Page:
We’re moving before we take a little holiday

Senior Rights Victoria office is moving with their Council on the Ageing (COTA) Victoria colleagues to new premises at Level 4, 533 Little Lonsdale St Melbourne, after many years providing service from its premises at the Block Arcade.

We will be operational from the new premises from Monday, December 18, before Seniors Rights Victoria takes a well-earned holiday break, with the office and Helpline to be closed from December 23 until Tuesday, January 2.  Our Helpline remains the same number – 1300 368821. If you are in immediate danger contact emergency services on 000.

The staff at Seniors Rights Victoria wishes its clients, partners and supporters a peaceful and happy holiday season.

2017 – A year in review

The past year saw tremendous growth in recognition of elder abuse. For Seniors Rights Victoria this meant a hectic year due to the pace of reforms, increased government interest in elder abuse and a higher level of demand upon our services, both for assistance with elder abuse from those experiencing it and from services consulting our expertise.

Seniors Rights Victoria has been participating in high level committees and working groups as a result of the State Government’s continued focus on family violence reform, the publicity on family violence and elder abuse, the State Government’s Elder Abuse Prevention Advisory Group and the Federal Government setting objectives to tackle elder abuse. We keenly took part despite only being a small service provider. To assist us to participate in the work on family violence, the Victorian Government supported us with a grant for a part-time policy position, and funds to enable our Advocacy Coordinator to contribute our expertise in meetings and consultations. We also continued to participate in the workforce development for the Department of Health and Human Services Integrated Model of Care in partnership with St Vincent’s Health Melbourne and the Bouverie Centre. This helps keep older people in the big picture.

The Federal Government’s commitment to tackling elder abuse was demonstrated through referrals to the Australian Institute of Family Studies and the Australian Law Reform Commission (ALRC) into elder abuse. We contributed two submissions to the ALRC inquiry, which were quoted extensively in the final report. This greater recognition of elder abuse led to more interest from other agencies and a greater demand on our services. Our Helpline calls increased by 25 per cent and our advices grew by 42 per cent during the past year. We received more requests than the previous years to work with organisations as expert informants through consultation, meetings, partnerships and the delivery of education.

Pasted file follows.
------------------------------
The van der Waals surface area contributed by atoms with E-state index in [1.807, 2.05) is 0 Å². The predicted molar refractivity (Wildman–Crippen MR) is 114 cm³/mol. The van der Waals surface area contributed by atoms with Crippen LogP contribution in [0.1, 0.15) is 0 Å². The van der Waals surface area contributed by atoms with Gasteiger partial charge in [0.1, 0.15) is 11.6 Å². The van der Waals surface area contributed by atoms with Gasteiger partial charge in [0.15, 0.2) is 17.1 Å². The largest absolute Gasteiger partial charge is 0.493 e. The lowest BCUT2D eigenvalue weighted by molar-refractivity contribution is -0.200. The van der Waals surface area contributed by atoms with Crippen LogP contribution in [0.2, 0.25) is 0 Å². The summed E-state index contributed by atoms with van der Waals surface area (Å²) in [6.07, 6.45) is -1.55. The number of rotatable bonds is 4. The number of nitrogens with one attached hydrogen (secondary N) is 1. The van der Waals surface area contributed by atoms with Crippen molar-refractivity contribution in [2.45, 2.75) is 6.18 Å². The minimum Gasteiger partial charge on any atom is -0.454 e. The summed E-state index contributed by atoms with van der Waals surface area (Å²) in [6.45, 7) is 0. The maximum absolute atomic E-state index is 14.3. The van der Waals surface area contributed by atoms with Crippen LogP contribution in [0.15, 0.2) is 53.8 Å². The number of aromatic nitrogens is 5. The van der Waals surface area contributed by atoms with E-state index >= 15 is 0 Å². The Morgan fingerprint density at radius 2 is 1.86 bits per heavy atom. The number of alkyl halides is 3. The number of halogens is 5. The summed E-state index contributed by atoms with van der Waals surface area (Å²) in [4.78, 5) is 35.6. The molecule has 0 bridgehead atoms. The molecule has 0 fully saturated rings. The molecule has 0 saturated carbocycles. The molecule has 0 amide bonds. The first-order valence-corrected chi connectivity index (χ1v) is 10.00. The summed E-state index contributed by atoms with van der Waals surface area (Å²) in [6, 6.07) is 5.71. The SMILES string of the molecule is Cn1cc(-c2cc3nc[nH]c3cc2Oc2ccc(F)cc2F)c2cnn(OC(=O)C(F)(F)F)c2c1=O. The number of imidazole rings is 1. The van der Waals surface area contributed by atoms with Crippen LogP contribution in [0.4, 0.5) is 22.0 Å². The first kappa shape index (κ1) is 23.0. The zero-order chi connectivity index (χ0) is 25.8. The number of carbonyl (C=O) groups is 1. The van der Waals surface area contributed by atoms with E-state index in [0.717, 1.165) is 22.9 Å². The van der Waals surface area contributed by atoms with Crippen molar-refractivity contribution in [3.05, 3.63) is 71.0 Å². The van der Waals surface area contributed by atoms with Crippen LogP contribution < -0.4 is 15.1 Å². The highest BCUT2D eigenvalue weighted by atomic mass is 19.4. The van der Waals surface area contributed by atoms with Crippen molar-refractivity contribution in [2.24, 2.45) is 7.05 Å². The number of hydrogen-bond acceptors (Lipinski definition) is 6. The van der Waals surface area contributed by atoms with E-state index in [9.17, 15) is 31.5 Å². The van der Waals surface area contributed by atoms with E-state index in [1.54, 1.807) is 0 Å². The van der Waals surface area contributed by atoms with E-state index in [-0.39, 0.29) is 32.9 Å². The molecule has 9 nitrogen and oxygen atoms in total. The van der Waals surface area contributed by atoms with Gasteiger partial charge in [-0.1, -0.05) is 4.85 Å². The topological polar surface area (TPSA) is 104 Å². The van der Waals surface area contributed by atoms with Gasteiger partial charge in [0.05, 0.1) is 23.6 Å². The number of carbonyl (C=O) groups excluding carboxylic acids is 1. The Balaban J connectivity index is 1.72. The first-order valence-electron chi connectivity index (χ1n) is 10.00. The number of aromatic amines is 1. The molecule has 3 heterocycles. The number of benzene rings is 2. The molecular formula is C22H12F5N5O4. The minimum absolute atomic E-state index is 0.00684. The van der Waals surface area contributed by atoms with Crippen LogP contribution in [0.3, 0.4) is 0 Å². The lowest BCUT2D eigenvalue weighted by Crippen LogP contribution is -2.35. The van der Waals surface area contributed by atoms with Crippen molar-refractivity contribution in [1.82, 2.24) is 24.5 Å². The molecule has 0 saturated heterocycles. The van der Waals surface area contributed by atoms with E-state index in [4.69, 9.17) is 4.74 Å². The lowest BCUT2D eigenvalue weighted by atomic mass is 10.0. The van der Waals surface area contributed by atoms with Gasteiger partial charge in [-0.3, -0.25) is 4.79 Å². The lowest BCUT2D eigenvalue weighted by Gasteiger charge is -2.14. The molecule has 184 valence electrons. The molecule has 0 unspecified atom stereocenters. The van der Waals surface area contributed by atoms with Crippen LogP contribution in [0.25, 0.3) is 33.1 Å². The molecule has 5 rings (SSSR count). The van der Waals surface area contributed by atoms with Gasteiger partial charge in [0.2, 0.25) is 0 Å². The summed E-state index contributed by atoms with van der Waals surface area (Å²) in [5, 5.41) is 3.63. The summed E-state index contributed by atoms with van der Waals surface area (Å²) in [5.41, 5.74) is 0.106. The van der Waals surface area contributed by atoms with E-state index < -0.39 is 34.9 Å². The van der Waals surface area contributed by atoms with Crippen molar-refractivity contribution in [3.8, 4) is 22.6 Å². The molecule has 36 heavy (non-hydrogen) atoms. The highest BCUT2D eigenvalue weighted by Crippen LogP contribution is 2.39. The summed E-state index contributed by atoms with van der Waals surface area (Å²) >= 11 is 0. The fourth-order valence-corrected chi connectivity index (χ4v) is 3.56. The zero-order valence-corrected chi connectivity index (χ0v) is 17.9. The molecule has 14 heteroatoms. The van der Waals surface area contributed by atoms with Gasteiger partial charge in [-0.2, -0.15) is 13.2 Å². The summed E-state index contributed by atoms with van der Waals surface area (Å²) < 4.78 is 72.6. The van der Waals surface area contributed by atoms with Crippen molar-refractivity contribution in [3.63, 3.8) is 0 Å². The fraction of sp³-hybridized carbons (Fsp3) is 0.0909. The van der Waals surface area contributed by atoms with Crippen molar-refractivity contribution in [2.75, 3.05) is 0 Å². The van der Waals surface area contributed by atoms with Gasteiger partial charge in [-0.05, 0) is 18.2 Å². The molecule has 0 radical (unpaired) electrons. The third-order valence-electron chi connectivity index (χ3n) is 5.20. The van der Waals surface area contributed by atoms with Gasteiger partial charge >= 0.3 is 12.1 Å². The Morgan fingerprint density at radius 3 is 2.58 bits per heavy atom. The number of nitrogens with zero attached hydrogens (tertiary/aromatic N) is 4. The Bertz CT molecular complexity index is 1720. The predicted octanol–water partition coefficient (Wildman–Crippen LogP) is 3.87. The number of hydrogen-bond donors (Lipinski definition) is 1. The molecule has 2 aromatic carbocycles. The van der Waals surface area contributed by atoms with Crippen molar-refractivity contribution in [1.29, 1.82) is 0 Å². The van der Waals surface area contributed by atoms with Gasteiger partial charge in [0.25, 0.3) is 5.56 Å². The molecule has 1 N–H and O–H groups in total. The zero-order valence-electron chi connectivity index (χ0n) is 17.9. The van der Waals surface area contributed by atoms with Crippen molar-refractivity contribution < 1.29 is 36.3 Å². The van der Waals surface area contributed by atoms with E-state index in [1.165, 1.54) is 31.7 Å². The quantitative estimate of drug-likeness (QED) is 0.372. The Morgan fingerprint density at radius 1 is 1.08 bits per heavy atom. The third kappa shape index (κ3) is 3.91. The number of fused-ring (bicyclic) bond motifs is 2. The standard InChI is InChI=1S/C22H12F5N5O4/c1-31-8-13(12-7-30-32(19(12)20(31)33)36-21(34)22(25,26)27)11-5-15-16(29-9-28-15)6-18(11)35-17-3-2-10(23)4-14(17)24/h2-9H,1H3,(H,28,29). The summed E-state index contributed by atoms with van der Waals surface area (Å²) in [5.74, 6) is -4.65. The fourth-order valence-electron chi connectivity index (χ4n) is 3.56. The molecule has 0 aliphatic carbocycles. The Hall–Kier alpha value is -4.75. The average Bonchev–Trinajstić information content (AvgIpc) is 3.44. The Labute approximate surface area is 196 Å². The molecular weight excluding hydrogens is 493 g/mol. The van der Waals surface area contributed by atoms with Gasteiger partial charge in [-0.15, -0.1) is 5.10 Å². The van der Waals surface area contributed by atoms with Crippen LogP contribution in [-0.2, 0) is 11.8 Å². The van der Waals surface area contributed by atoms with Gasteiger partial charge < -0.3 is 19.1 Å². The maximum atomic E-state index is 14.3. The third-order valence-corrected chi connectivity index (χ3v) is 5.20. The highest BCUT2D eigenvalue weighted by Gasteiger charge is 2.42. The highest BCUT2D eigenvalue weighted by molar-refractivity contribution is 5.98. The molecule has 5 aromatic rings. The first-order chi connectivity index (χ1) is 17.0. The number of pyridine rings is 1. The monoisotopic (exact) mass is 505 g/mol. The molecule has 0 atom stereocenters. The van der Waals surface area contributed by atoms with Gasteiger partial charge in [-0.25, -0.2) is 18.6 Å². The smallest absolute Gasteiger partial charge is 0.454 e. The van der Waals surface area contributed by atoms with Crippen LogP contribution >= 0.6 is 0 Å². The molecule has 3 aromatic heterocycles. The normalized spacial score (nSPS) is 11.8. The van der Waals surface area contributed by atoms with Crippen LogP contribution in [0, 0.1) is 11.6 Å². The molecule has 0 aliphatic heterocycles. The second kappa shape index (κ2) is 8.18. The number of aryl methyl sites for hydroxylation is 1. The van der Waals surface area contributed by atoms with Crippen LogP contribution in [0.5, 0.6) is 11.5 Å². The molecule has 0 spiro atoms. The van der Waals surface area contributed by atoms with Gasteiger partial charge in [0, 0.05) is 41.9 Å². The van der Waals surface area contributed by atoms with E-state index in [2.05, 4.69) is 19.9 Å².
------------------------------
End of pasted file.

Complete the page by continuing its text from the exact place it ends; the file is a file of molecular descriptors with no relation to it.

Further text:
Seniors Rights Victoria provided significant support to more than 50 events across the state who participated in World Elder Abuse Awareness Day in June, including a partnership event at Melbourne Town Hall co-hosted with the Office of the Public Advocate. We welcomed the Federal Government release of the ALRC’s report Elder Abuse – A National Legal Response. We also continued our community education program to professionals, educators and the broader community, including people from culturally and linguistically diverse groups and Aboriginal communities.

We were saddened by the loss of the former Victorian Minister for Prevention of Family Violence Fiona Richardson MP who passed away this year. Fiona will be remembered as a trailblazer driven by a fierce determination for change and a fearless advocate for family violence, particularly the inclusion of the abuse of older people in this context.

Our staff have been fantastic in their sense of purpose and engagement in influencing policy developments and achieving action to address elder abuse. The quality of their work is exceptional and is a source of pride. Throughout the year the Seniors Rights Victoria Advisory Committee has provided useful input on the strategic issues arising out of the developments and demands.

I thank the advisory committee, staff, peer educators for their contributions and particularly the older people who shared their stories of abuse and their efforts to achieve change. Looking forward to 2018, Seniors Rights Victoria will celebrate 10 years of our achievements. We look forward to sharing our knowledge gained from working on the front line with older people, their families and service providers so we can strengthen our partnerships and increase community understanding and responses to stop elder abuse – Jenny Blakey, Seniors Rights Victoria.

 

Our Practice – The Helpline

There has been a substantial increase in calls to the Seniors Rights Victoria confidential telephone helpline which provides information, support and referrals on weekdays from 10am to 5pm (excluding public holidays and between Christmas and New Year’s Day).

In 2016–17, the helpline service received 3379 calls (2696 previous year), of which 3285 were related to elder abuse or associated issues.

Women made up more than 75 per cent of all callers. However, we recognise that elder abuse can affect all older persons and cater our services accordingly.

The most prevalent issues raised were financial abuse at 25 per cent (28 per cent last year) and emotional/psychological abuse at 24 per cent (29 per cent last year), followed by adult children returning home at 10 per cent (6 per cent last year), physical abuse at 9 per cent (5 per cent last year), and neglect at 8 per cent (6 per cent last year). Very often a client experienced more than one type of abuse.

A significant number of our callers were from culturally and linguistically diverse (CALD) backgrounds, with 234 advices made to clients whose birth country was not Australia, representing 35 different countries of origin.

Elder abuse prevention network milestone

Seniors Rights Victoria recently led an interagency workshop about elder abuse as part of the Elder Abuse Prevention Network (EAPN) project, one of the Victorian Government’s preventative responses to the Royal Commission into Family Violence.

The Victorian Government is funding the establishment of 10 elder abuse networks to collaborate at a community level and focus on the prevention of elder abuse. Seniors Rights Victoria is supporting this work by conducting research on the project which began with the workshop and will continue until February 2019.

Partner networks chosen for the EAPN project so far are: Eastern Community Legal Centre, Ballarat Community Health Centre, South West Carers and Respite Services Network (Warrnambool), Macedon Ranges Shire Council and the Southern Melbourne Primary Care Partnership.